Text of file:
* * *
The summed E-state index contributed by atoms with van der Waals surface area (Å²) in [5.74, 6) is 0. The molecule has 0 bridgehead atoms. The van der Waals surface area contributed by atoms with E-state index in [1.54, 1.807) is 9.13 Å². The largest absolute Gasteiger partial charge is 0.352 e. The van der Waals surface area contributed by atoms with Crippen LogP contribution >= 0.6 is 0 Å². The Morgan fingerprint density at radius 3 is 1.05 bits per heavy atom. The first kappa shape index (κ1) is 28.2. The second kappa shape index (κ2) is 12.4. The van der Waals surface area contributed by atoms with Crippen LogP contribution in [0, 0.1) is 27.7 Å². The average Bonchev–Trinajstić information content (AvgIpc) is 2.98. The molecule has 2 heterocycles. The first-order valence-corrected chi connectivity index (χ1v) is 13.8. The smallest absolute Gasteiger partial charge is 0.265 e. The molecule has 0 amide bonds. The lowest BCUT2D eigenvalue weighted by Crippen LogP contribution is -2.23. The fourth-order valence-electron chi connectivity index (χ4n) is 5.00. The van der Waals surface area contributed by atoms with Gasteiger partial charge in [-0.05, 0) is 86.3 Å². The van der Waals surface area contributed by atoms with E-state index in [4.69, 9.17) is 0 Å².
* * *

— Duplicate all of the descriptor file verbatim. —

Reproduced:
The summed E-state index contributed by atoms with van der Waals surface area (Å²) in [5.74, 6) is 0. The molecule has 0 bridgehead atoms. The van der Waals surface area contributed by atoms with E-state index in [1.54, 1.807) is 9.13 Å². The largest absolute Gasteiger partial charge is 0.352 e. The van der Waals surface area contributed by atoms with Crippen LogP contribution >= 0.6 is 0 Å². The Morgan fingerprint density at radius 3 is 1.05 bits per heavy atom. The first kappa shape index (κ1) is 28.2. The second kappa shape index (κ2) is 12.4. The van der Waals surface area contributed by atoms with Crippen LogP contribution in [0, 0.1) is 27.7 Å². The average Bonchev–Trinajstić information content (AvgIpc) is 2.98. The molecule has 2 heterocycles. The first-order valence-corrected chi connectivity index (χ1v) is 13.8. The smallest absolute Gasteiger partial charge is 0.265 e. The molecule has 0 amide bonds. The lowest BCUT2D eigenvalue weighted by Crippen LogP contribution is -2.23. The fourth-order valence-electron chi connectivity index (χ4n) is 5.00. The van der Waals surface area contributed by atoms with Gasteiger partial charge in [-0.05, 0) is 86.3 Å². The van der Waals surface area contributed by atoms with E-state index in [4.69, 9.17) is 0 Å².